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Water quality, quantity important for residents of southern Alberta

January 2011 signalled the public kick-off of the Southern Foothills Community Stewardship Initiative, a regional citizens' initiative to give voice to local priorities and recommendations for the landscape and watersheds of Alberta's southern foothills. The intent of the initiative is to inform land-use planning and stewardship processes at the municipal, regional and provincial levels — such as the Alberta Land-use Framework, the South Saskatchewan Regional Plan, municipal development plans and regional conservation planning — to contribute to building the long-term, regenerative capacity of the landscape.

This is an important initiative, for the future of Alberta's southern foothills is at stake. The landmark Southern Foothills Study, organized by the Southern Alberta Land Trust and published in June 2007, describes current ecological health conditions, key trends and the cumulative impacts of human use in the region. Findings indicate that increased demand will mean reduced water quantity in the study area, and water quality will continue to degrade if current trends of human use and development continue. A written and telephone survey of area residents, completed as part of the study, indicated that watershed protection that ensures a high level of water quantity and quality was the primary concern of respondents.

The first round of community forums for the Southern Foothills Initiative were recently held in four rural communities—Turner Valley, High River, Nanton and Cowley. The forums attracted a diverse range of people—young and old, landowners and town residents, elected officials, and those living, working and playing up and down the watersheds. Forum participants actively engaged in dialogue to explore their values, issues and priorities for maintaining the health and integrity of the landscape. In support of the results of the 2007 Southern Foothills Study, water quality and quantity again emerged as a significant priority for local people across the region.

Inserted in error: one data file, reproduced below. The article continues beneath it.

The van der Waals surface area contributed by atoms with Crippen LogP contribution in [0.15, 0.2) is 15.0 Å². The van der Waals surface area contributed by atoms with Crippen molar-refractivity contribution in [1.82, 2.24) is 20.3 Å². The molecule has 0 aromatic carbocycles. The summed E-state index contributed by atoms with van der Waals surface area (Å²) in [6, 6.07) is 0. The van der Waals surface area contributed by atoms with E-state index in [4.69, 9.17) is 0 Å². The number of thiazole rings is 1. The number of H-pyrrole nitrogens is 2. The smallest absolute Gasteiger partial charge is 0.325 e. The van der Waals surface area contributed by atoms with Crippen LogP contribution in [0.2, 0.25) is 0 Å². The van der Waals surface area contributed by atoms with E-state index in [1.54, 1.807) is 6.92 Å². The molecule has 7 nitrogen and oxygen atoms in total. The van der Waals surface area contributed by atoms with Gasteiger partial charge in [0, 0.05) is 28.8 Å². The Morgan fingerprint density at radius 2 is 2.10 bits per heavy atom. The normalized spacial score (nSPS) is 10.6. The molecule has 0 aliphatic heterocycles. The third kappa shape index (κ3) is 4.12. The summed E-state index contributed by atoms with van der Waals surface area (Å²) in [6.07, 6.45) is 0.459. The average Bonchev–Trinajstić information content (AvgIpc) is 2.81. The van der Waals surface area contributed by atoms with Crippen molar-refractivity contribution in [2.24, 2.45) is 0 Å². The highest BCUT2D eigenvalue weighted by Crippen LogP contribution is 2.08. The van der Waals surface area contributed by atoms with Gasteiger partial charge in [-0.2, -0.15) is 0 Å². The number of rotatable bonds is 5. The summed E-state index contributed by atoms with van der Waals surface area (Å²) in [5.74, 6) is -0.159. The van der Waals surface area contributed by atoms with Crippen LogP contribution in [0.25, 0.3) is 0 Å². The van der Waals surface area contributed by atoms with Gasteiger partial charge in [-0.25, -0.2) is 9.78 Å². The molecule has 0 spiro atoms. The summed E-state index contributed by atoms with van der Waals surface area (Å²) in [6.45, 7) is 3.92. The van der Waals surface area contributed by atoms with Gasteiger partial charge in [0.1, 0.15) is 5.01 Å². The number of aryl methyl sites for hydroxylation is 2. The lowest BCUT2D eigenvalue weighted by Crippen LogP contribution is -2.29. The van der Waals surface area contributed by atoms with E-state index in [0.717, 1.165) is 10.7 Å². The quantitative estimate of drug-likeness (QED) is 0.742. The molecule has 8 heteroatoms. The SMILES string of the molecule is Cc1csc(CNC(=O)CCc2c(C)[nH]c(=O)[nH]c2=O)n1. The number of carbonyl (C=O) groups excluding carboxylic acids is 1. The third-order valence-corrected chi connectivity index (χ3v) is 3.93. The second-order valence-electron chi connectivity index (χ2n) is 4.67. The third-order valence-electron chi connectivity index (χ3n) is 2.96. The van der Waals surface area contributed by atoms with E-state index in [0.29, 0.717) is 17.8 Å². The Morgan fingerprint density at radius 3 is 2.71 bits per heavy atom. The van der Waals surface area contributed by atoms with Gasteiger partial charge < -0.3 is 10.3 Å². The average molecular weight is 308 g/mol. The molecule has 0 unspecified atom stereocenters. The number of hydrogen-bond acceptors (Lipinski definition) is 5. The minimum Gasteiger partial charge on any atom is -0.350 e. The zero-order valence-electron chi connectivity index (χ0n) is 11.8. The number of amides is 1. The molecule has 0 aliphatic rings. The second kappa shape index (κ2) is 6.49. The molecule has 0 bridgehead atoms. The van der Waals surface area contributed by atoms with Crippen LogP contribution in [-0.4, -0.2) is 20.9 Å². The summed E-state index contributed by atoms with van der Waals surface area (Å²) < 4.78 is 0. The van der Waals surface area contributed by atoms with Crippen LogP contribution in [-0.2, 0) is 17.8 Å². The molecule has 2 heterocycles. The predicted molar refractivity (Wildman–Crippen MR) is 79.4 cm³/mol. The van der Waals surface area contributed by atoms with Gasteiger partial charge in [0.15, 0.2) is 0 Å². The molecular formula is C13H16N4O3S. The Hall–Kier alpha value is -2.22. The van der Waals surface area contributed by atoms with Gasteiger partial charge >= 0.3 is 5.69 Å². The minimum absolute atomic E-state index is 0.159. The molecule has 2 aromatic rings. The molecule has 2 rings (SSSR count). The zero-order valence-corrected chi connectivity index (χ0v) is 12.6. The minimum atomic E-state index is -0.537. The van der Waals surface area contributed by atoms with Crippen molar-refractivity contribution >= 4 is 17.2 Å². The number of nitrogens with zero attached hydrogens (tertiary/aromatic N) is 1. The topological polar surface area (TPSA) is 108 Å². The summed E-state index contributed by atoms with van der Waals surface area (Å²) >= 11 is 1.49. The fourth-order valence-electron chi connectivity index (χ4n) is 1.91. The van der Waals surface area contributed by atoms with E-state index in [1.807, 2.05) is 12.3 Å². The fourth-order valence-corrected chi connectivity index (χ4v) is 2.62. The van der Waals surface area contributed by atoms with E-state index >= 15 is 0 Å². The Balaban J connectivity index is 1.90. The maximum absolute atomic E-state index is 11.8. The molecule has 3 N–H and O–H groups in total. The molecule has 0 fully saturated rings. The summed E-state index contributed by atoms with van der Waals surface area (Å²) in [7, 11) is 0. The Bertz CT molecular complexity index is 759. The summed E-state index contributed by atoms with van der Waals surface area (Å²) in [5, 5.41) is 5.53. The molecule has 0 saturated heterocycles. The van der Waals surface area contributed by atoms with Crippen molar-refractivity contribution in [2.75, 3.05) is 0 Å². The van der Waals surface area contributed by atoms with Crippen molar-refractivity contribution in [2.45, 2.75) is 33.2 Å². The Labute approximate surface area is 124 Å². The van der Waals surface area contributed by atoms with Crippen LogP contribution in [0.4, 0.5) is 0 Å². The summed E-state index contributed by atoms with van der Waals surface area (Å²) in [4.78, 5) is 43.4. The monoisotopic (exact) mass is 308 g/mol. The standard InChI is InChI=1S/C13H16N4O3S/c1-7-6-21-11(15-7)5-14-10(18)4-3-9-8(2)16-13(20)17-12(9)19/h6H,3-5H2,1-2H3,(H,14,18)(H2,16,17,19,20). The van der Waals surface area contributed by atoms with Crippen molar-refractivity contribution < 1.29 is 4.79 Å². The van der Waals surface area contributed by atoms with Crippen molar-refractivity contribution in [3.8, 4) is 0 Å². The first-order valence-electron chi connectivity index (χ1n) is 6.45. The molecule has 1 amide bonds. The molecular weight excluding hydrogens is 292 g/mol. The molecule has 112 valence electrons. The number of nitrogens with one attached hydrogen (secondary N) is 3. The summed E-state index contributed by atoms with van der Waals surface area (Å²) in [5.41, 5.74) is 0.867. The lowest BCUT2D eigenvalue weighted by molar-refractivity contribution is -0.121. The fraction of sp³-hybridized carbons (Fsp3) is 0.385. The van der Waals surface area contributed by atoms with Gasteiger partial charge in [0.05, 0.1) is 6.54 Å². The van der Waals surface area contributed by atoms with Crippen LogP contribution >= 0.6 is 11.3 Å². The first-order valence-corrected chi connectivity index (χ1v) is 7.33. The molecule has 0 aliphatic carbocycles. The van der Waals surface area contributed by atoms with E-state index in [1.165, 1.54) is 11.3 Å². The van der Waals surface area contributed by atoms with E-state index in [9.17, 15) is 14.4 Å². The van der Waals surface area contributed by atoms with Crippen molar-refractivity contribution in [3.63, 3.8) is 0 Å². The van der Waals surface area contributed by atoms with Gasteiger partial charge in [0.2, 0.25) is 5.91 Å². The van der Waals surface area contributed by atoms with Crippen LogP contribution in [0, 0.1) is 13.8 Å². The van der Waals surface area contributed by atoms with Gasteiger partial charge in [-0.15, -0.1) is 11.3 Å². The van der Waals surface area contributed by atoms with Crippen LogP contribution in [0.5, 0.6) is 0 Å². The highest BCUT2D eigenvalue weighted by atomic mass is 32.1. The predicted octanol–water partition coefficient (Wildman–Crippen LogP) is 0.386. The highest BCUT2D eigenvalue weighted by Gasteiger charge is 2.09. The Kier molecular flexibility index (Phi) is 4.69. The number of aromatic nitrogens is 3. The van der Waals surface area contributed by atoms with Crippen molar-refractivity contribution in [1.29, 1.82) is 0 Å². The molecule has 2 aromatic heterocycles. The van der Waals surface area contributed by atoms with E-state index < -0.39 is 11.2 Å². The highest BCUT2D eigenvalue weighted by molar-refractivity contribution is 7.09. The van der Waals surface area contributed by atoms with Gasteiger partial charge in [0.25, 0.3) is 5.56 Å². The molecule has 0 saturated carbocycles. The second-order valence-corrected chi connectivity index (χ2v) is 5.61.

A second set of community forums, to be held in late February or early March, will allow citizens to participate in further discussions based on the results of the first forums. Following that, a clear statement of priorities and recommendations will be developed based on local input and current scientific studies to inform land-use plans, watershed management, and stewardship initiatives that affect local landowners and communities. The eight-month project, which began in November, 2010, will wind up in June 2011.

Water Matters is working with the Pekisko Group and the Chinook Institute for Community Stewardship to deliver the Southern Foothills Initiative, which focuses on the landscape and watersheds between Highway 22X and Highway 3, and west of Highway 2. This initiative aligns with and supports the Alberta Government's Land-use Framework as well as the goals and outcomes of Alberta's Water for Life Strategy.  

For further information on the Southern Foothills Initiative, visit www.pekisko.ca or call Carole Stark at Water Matters (403) 538-7785. The Southern Foothills Study is available here.

 


Funding for the Southern Foothills Community Stewardship Initiative has generously been provided by the Alberta Real Estate Foundation, the Wilburforce Foundation, the Municipal District of Ranchlands and the Municipal District of Foothills.

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